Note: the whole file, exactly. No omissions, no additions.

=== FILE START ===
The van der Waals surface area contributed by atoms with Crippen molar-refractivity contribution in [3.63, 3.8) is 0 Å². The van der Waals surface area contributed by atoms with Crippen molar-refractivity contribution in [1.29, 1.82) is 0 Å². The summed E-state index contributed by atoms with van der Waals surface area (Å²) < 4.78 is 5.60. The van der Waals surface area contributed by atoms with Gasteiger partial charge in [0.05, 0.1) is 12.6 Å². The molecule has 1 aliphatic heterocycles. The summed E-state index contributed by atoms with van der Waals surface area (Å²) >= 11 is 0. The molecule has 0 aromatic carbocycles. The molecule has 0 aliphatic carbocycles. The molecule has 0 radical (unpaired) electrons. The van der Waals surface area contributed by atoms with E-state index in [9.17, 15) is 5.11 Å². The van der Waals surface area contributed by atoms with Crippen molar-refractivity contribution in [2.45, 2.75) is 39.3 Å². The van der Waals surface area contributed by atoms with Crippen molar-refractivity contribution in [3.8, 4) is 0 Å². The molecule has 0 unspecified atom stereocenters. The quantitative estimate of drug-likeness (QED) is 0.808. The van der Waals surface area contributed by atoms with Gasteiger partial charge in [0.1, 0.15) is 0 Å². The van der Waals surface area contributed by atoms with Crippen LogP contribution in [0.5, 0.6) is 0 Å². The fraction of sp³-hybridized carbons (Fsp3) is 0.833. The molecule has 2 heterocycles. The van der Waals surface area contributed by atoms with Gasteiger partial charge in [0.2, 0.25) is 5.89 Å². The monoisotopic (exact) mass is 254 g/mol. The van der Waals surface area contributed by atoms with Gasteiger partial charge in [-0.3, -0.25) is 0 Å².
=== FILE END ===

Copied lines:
The van der Waals surface area contributed by atoms with Crippen molar-refractivity contribution in [3.63, 3.8) is 0 Å². The van der Waals surface area contributed by atoms with Crippen molar-refractivity contribution in [1.29, 1.82) is 0 Å². The summed E-state index contributed by atoms with van der Waals surface area (Å²) < 4.78 is 5.60. The van der Waals surface area contributed by atoms with Gasteiger partial charge in [0.05, 0.1) is 12.6 Å². The molecule has 1 aliphatic heterocycles. The summed E-state index contributed by atoms with van der Waals surface area (Å²) >= 11 is 0. The molecule has 0 aromatic carbocycles. The molecule has 0 aliphatic carbocycles. The molecule has 0 radical (unpaired) electrons. The van der Waals surface area contributed by atoms with E-state index in [9.17, 15) is 5.11 Å². The van der Waals surface area contributed by atoms with Crippen molar-refractivity contribution in [2.45, 2.75) is 39.3 Å². The van der Waals surface area contributed by atoms with Crippen molar-refractivity contribution in [3.8, 4) is 0 Å². The molecule has 0 unspecified atom stereocenters. The quantitative estimate of drug-likeness (QED) is 0.808. The van der Waals surface area contributed by atoms with Gasteiger partial charge in [0.1, 0.15) is 0 Å². The van der Waals surface area contributed by atoms with Crippen LogP contribution in [0.5, 0.6) is 0 Å². The fraction of sp³-hybridized carbons (Fsp3) is 0.833. The molecule has 2 heterocycles. The van der Waals surface area contributed by atoms with Gasteiger partial charge in [0.2, 0.25) is 5.89 Å². The monoisotopic (exact) mass is 254 g/mol. The van der Waals surface area contributed by atoms with Gasteiger partial charge in [-0.3, -0.25) is 0 Å².